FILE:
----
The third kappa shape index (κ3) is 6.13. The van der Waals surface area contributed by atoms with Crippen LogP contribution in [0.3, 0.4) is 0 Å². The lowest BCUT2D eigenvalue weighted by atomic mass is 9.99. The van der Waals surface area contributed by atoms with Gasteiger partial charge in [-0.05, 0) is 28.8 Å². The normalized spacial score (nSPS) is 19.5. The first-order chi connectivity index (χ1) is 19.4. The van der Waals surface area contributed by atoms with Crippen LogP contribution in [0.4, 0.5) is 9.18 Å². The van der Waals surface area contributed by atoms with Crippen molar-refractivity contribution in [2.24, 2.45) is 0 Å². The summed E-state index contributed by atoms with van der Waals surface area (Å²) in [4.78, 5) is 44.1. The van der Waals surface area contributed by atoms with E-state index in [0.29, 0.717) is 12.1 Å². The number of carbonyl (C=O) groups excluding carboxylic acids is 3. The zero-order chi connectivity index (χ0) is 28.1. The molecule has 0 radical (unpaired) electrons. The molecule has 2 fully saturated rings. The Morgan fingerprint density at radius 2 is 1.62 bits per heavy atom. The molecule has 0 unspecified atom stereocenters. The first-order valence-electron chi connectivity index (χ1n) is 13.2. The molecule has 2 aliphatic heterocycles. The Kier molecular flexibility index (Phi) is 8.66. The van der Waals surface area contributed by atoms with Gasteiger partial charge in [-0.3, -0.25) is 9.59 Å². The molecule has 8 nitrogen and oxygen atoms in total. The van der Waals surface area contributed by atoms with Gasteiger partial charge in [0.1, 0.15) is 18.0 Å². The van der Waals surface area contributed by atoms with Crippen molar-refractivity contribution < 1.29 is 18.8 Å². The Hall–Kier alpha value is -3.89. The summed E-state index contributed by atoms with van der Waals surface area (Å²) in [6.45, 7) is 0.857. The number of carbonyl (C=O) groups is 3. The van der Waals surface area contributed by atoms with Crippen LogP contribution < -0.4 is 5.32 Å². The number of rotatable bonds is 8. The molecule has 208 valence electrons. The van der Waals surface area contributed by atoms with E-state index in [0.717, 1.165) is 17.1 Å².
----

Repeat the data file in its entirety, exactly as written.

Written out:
The third kappa shape index (κ3) is 6.13. The van der Waals surface area contributed by atoms with Crippen LogP contribution in [0.3, 0.4) is 0 Å². The lowest BCUT2D eigenvalue weighted by atomic mass is 9.99. The van der Waals surface area contributed by atoms with Gasteiger partial charge in [-0.05, 0) is 28.8 Å². The normalized spacial score (nSPS) is 19.5. The first-order chi connectivity index (χ1) is 19.4. The van der Waals surface area contributed by atoms with Crippen LogP contribution in [0.4, 0.5) is 9.18 Å². The van der Waals surface area contributed by atoms with Crippen molar-refractivity contribution in [2.24, 2.45) is 0 Å². The summed E-state index contributed by atoms with van der Waals surface area (Å²) in [4.78, 5) is 44.1. The van der Waals surface area contributed by atoms with E-state index in [0.29, 0.717) is 12.1 Å². The number of carbonyl (C=O) groups excluding carboxylic acids is 3. The zero-order chi connectivity index (χ0) is 28.1. The molecule has 0 radical (unpaired) electrons. The molecule has 2 fully saturated rings. The Morgan fingerprint density at radius 2 is 1.62 bits per heavy atom. The molecule has 0 unspecified atom stereocenters. The first-order valence-electron chi connectivity index (χ1n) is 13.2. The molecule has 2 aliphatic heterocycles. The Kier molecular flexibility index (Phi) is 8.66. The van der Waals surface area contributed by atoms with Gasteiger partial charge in [-0.3, -0.25) is 9.59 Å². The molecule has 8 nitrogen and oxygen atoms in total. The van der Waals surface area contributed by atoms with Gasteiger partial charge in [0.1, 0.15) is 18.0 Å². The van der Waals surface area contributed by atoms with Crippen molar-refractivity contribution < 1.29 is 18.8 Å². The Hall–Kier alpha value is -3.89. The summed E-state index contributed by atoms with van der Waals surface area (Å²) in [6.45, 7) is 0.857. The number of carbonyl (C=O) groups is 3. The van der Waals surface area contributed by atoms with Crippen LogP contribution < -0.4 is 5.32 Å². The number of rotatable bonds is 8. The molecule has 208 valence electrons. The van der Waals surface area contributed by atoms with E-state index in [0.717, 1.165) is 17.1 Å².